One way to ensure Rule 1’s call for a “just, speedy, and inexpensive” resolution is moving up the time frame in which things have to be completed. This is where Rules 4 and 16 come in: with the 2015 amendments, defendants must be served and scheduling orders must be issued within 90 days after the complaint is filed. Not only does this speed up the case timetable, but it also has the potential to cut costs, if for no other reason than reducing the number of hours billed to you.
If a defendant is not served within 90 days after the complaint is filed, the court—on motion or on its own after notice to the plaintiff—must dismiss the action without prejudice against that defendant or order that service be made within a specified time. But if the plaintiff shows good cause for the failure, the court must extend the time for service for an appropriate period. This subdivision (m) does not apply to service in a foreign country under Rule 4(f), 4(h)(2), or 4(j)(1).
Except in categories of actions exempted by local rule, the district judge — or a magistrate judge when authorized by local rule — must issue a scheduling order:
The judge must issue the scheduling order as soon as practicable, but unless the judge finds good cause for delay, the judge must issue it within the earlier of 90 days after any defendant has been served with the complaint or 60 days after any defendant has appeared.
The scheduling order may:
This is just a snippet of the rule, which applies specifically to e-discovery.Read the Rule in its Entirety
Rule 16 gives the court the opportunity to clearly outline the course of e-discovery for a case. If followed by the court, this rule affords the parties front-end transparency of when e-discovery deadlines are set and empowers the court to proactively get the parties together to identify and narrow e-discovery issues in the case.
Essentially Rule 16 allows the judge to require conduct that helps the parties streamline e-discovery activities by:
Because of the recent 2015 FRCP e-discovery amendments, Rules 4 and 16 will help accelerate e-discovery timelines even more, the time to issue the scheduling order is now reduced to 90 days (from 120 days) after any defendant has been served, or 60 days (from 90 days) after any defendant has appeared. These changes, along with the shortened time for service under Rule 4(m) (now 90 days), directly support the goals of Rule 1 for a just, speedy, and inexpensive resolution.
Rule 16(b)(3)(B) saw three new items added to the list of permitted contents for a scheduling order, which apply directly to e-discovery:
If a party or an attorney fails to appear at a scheduling order or any other pretrial conference, and is unprepared to participate, or fails to obey a scheduling order, the court can:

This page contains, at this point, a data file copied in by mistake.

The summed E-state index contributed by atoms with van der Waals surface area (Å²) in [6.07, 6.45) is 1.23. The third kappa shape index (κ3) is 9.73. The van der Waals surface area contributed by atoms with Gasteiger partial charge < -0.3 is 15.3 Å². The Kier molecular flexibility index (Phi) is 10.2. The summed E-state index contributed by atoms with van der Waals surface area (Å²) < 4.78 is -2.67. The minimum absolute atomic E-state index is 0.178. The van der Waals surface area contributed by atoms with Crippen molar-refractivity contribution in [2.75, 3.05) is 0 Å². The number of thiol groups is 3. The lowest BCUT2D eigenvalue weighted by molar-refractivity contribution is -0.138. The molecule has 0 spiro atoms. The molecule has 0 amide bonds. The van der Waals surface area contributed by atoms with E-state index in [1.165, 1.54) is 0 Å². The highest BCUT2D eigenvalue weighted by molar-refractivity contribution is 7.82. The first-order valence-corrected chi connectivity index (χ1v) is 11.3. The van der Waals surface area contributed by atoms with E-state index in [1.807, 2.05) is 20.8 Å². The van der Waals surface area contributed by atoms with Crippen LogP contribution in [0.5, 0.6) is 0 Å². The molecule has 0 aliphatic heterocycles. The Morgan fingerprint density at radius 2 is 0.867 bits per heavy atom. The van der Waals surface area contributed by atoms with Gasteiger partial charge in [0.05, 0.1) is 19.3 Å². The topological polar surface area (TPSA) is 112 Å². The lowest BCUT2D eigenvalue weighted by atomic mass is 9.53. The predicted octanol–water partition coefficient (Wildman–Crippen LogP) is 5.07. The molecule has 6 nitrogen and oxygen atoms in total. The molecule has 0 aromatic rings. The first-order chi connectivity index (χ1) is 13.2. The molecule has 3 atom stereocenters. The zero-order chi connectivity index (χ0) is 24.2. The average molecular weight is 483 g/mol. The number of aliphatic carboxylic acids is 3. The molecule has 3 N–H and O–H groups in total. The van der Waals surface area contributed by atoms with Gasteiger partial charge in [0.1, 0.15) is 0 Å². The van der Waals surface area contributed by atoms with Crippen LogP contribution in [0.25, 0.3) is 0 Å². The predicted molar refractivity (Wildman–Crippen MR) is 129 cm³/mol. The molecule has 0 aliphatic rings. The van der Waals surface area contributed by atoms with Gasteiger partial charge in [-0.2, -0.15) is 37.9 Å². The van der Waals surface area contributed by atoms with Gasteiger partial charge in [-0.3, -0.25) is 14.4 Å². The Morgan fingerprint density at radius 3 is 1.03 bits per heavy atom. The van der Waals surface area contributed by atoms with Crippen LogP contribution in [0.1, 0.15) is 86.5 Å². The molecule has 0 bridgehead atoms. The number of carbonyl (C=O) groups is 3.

All too often at Rule 16 conferences counsel for both sides announce that they do not anticipate any discovery issues or that they agreed upon what email needs to be produced. Then two months later motions to compel are filed. What happened?
In all likelihood, the attorneys failed to adequately prepare for the Rule 26(f) conference, and then failed to engage in a meaningful meet and confer session prior to the Rule 16 hearing.
At the Rule 16 hearing judges are trying to ascertain what amount of discovery is reasonable and proportional to the needs of the case. Judges are also attempting to identify early on where areas of potential dispute may lie.
In cases where I believe the amount of requested discovery appears excessive, I often ask how the discovery you have requested is related to the elements of your cause of action or defense.
Many other judges recommend at the Rule 16 that parties engage in phasing or tiering discovery – encouraging the collection of relevant data from key players first before expanding to other locations.
Learn how to create a cost-effective preservation and collection process by using a phased approach. Download “Phased E-Discovery: How Tiering Collections Reduces Legal Costs”Download Now
At first blush this sounds non-controversial and commonsensical, but in actuality, depending on how data is stored it may turn out to be more expensive to engage in data collection in this piecemeal approach. Counsel need to be prepared to address preservation, collection, scope and form of production. This is a dramatic change in practice. Attorneys generally worried about discovery issues some months into the litigation. The 2015 rule amendments have changed all this.